Over the course of a few years, I’ve been blessed to encounter an assortment of women. There is nothing more delightful than meeting and hearing the story of a fellow sojourner. Three left a lasting impression-thus significantly impacting my journey.
Woman number one: A nameless woman resting in a wheelchair at church. Brain cancer had robbed her of health. Chemo had robbed her of strength. Yet she stood. I couldn’t help but stare. Whatever the words of the hymn declared, they resonated in her spirit and she couldn’t help but stand. In spite of her circumstances. With all the strength that was within her-she stood to give glory to the only One that gave her reason to flourish in the midst of the storm.
Woman number two: Her life had been marked by abuse. Controlling calories was an effort to bring stability to her shaken heart. A battle waged within her between what she was created to be and what she saw in a mirror. Reaching to Jesus, she set out to serve Him with her whole life-despite the fact that she was wresting with this wounding of her spirit. She would become one of my greatest advocates and a woman passionately encouraging women that struggled with their identity.
Woman number three: 12 years. Ostracized from society. Dirty. Unclean. 12 long years of daily bleeding. She had tried everything. Broke in every sense of the word. She was a woman in the bible. No name—just a condition. Her identity was rooted in humiliation. Yet this nameless lady took an extraordinary step to become “clean”.
All three of these women are examples of how God comes into the ordinary, yet difficult and sometimes painful circumstances -and by the power of His love and the grace of His sacrifice- He allows me to be a women I could not be on my own.
I met woman number three in Mark chapter 5.
“A woman who had suffered a condition of hemorrhaging for twelve years—a long succession of physicians had treated her, and treated her badly, taking all her money and leaving her worse off than before—had heard about Jesus. She slipped in from behind and touched his robe. She was thinking to herself, “If I can put a finger on his robe, I can get well.” The moment she did it, the flow of blood dried up. She could feel the change and knew her plague was over and done with.
At the same moment, Jesus felt energy discharging from him. He turned around to the crowd and asked, “Who touched my robe?”
His disciples said, “What are you talking about? With this crowd pushing and jostling you, you’re asking, ‘Who touched me?’ Dozens have touched you!”
But he went on asking, looking around to see who had done it. The woman, knowing what had happened, knowing she was the one, stepped up in fear and trembling, knelt before him, and gave him the whole story.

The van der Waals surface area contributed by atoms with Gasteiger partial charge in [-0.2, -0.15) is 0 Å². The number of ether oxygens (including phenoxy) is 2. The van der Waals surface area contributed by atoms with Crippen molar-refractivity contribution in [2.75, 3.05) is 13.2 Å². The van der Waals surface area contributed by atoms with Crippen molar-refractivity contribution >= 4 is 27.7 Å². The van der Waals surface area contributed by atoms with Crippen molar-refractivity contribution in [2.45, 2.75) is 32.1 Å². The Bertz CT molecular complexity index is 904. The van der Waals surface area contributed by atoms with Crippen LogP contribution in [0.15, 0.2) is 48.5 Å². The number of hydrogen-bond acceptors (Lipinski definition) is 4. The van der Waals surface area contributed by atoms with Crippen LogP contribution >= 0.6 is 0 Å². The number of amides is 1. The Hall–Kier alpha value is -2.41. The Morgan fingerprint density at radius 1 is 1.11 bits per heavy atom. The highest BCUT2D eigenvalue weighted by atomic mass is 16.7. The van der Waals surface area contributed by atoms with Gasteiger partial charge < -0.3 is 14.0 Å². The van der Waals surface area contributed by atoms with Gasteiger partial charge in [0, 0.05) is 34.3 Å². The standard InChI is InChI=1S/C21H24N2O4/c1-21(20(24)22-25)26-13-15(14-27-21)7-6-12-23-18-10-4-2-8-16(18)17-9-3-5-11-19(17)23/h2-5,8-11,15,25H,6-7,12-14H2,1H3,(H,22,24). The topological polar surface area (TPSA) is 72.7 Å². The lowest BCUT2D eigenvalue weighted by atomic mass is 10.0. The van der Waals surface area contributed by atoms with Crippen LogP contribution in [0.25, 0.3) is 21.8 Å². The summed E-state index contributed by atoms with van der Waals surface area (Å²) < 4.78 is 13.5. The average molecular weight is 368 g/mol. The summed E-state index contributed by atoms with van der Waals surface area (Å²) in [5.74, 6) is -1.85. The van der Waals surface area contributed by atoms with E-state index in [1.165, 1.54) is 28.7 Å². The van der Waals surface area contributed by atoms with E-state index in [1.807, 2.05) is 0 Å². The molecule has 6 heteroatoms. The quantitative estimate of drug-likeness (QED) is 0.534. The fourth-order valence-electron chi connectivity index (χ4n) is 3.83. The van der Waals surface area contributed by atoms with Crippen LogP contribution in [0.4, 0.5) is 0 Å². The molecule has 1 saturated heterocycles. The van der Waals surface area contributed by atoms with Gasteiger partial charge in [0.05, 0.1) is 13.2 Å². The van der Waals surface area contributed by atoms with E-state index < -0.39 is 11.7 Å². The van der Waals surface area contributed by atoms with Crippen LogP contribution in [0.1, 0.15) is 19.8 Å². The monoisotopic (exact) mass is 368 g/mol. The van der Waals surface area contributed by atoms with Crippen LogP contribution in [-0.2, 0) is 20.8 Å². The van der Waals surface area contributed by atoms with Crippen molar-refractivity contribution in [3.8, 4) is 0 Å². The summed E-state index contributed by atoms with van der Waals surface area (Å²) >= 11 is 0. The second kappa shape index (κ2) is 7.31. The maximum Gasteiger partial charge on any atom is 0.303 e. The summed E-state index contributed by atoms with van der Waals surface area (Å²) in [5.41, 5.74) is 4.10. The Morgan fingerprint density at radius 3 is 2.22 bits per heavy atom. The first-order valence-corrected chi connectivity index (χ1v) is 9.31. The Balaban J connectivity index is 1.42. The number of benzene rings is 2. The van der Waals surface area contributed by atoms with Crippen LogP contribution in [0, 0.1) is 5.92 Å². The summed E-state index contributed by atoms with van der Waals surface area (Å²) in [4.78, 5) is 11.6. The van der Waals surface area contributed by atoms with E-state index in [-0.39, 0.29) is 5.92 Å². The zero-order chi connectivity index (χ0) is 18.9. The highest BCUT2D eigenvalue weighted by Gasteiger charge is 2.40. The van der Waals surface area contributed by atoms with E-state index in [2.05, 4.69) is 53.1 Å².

Jesus said to her, “Daughter, you took a risk of faith, and now you’re healed and whole. Live well, live blessed! Be healed of your plague.”
“Be healed of your plague.” Wow! Before those words she had placed her situation into the hands of others and nothing happened-except that she got worse. She was deteriorating.
In various seasons I’ve tried the same strategy and ended with similar results. In times of anxiety I’ve worried more. The worry became a stomach ache and so the story goes. My decisions did nothing to improve my situation. Nothing.
I love verse 27 in the New International Version. It says, “When she heard about Jesus, she came up behind him in the crowd and touched his cloak…” She had heard. We have no reason to think that she had been anywhere in the crowd prior to this encounter. She was deemed unclean, after all. Oh that I would have the kind of faith that didn’t wait to see results. Haven’t I heard of the goodness of Christ?
When she reached out, pushing through the masses of people (as an unclean woman) to touch Jesus, her body was healed from her disease. She didn’t ponder the ramification of being exposed in her condition. She probably couldn’t stand the shunning any longer.
Adam T. Barr said it like this, “For a moment, imagine the courage it took. Pressing her way through the crowd to touch a rabbi, the woman with the issue of blood trampled on conventions with each step. In her physical condition, to touch a rabbi meant he too would become ceremonially unclean. For the average leader, such an affront would be serious indeed. Yet neither fear of His wrath, nor the crowd’s opinion stopped her. Instead, she was drawn forward by a strong, stubborn faith. Her belief in Jesus, the healer, could not be crushed. May we have such faith!”
When I bring my broken pieces (unclean motives, slanderous speech, pride, etc) to my Restorer, no longer concerned with who might “find out”, He is willing to make me whole. Isn’t that reassuring? I don’t have to get pretty or fix all that ails me before I reach out to my Master. What He said to the unnamed woman, “Daughter, you took a risk of faith, and now you’re healed and whole,” He says to me.
Friends, He is positioned to restore the broken places within us. We’ve got to take a risk, take Him at His word, and reach toward Him. He’s waiting.
“Don’t be afraid; just believe.” Mark 5:36